In Plain Sight – Documentary on Sex Trafficking in the US – Natalie Grant | ABOUT SEX TRAFFICKING
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ABOUT SEX TRAFFICKING

It’s common knowledge that sex is used to sell products and services, but did you know that sex (itself) is being sold on a daily basis…in your city? You may not see a prostitute walking down your street or a pimp going door to door offering her services, but it’s happening in plain sight whether you realize it or not.
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While the image of a pimp and prostitute have been glamorized through movies such as “Pretty Woman” and “Hustle & Flow”, there is nothing beautiful about the dark underbelly of the sex industry.
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Maybe you’ve heard the term sex trafficking.
It’s simply a politically-correct way of saying sexual slavery.
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While public slavery in the United States is over, there is still a large market for buying and selling women and children…in your city. It’s being sold through ads in the back weekly newspapers, posts on Craigslist.com and Backpage.com, at massage parlors, via escort services, at truck stops, and at a motel you drive by on a daily basis.
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STACIA FREEMAN - US Director - Hope for Justice

While it’s possible for a child of any background to be kidnapped and forced into sex trafficking, traffickers usually target the most vulnerable children in our society. The runaways, throwaways, the sexually abused and forgotten children coming out of broken families are the most vulnerable to this atrocious crime. When love, safety, and acceptance are not present in a family environment, a child can easily be deceived into believing empty promises.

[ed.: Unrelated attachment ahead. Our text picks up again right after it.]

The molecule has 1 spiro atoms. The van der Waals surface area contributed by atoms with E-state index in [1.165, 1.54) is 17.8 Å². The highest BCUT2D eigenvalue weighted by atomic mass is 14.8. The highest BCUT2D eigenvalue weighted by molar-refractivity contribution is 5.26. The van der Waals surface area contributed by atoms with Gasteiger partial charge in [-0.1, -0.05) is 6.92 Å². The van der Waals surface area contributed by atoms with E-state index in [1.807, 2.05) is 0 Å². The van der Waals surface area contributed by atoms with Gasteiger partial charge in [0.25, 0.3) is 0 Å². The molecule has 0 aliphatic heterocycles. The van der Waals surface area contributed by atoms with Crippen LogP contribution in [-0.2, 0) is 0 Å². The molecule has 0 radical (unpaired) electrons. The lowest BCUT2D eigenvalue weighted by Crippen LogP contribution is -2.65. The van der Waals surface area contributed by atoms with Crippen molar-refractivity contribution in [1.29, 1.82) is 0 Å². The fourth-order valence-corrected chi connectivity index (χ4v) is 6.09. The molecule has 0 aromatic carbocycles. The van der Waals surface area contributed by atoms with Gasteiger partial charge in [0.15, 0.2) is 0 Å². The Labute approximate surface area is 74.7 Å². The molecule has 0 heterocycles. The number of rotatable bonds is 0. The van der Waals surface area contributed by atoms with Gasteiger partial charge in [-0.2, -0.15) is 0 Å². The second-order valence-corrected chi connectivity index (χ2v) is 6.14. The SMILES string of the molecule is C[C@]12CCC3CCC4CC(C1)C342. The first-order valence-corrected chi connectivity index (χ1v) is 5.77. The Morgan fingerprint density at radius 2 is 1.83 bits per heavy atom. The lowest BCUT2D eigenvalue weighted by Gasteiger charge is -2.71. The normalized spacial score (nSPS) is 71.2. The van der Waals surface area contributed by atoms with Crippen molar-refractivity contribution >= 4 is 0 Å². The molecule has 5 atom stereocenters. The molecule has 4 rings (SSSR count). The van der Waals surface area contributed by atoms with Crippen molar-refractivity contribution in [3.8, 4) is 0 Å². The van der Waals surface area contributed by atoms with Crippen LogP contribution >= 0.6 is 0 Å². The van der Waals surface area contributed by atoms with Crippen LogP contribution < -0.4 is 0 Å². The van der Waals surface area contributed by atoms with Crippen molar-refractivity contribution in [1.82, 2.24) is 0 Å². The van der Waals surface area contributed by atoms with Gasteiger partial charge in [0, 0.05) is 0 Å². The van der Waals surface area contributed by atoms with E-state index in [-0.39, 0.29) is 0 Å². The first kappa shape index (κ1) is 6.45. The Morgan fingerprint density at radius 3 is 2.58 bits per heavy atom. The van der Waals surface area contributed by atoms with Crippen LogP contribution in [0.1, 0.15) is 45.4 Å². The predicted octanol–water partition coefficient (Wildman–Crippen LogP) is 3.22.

THE PROCESS OF SEX TRAFFICKING

Sex trafficking has been described as the “exploitation of the vulnerable.”
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This vulnerable person is usually a woman or child who is in a situation where their weakness can be taken advantage of. In the case of a child, physical or sexual abuse often starts in their home at the hands of a relative, foster parent, or close family friend – causing them to assume that abuse is a normal way of life. Without a sense of love or safety, the child may run away from home and find themselves on the street without food or shelter. Or, they may come into contact with someone who makes them initially feel special or wanted.
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The situation isn’t much different in the case of an adult…a past that includes abuse, a need for love, and susceptible to the false promises of a trafficker.

As hard as it may be to accept, many traffickers themselves are most likely victims of broken families and abuse. They were born into neighborhoods that did not support young men’s dreams outside of abusing women and/or drugs. The perpetrators are just as broken as the victims. Perhaps, their fathers victimized women, and they are following in his footsteps. Or, more likely, they don’t even know their father, and they weren’t taught what it means to be a loving husband themselves.
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Beyond a need for power and control, a sex trafficker’s primary motive for prostituting women is money.
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Polaris Project, a Washington, DC-based nonprofit working with victims of human trafficking recently conducted an informal analysis of a pimp’s wages, based on direct client accounts. One teenage girl was forced to meet quotas of $500/night, 7 days a week and gave the money to her trafficker each night. This particular pimp also controlled three other women. Based on these numbers, Polaris Project estimates that the pimp made $632,000 in one year from four young women and girls.
Sex traffickers manipulate their victims with an initial period of false love and affection in order to attain long-term mind-control. This often includes: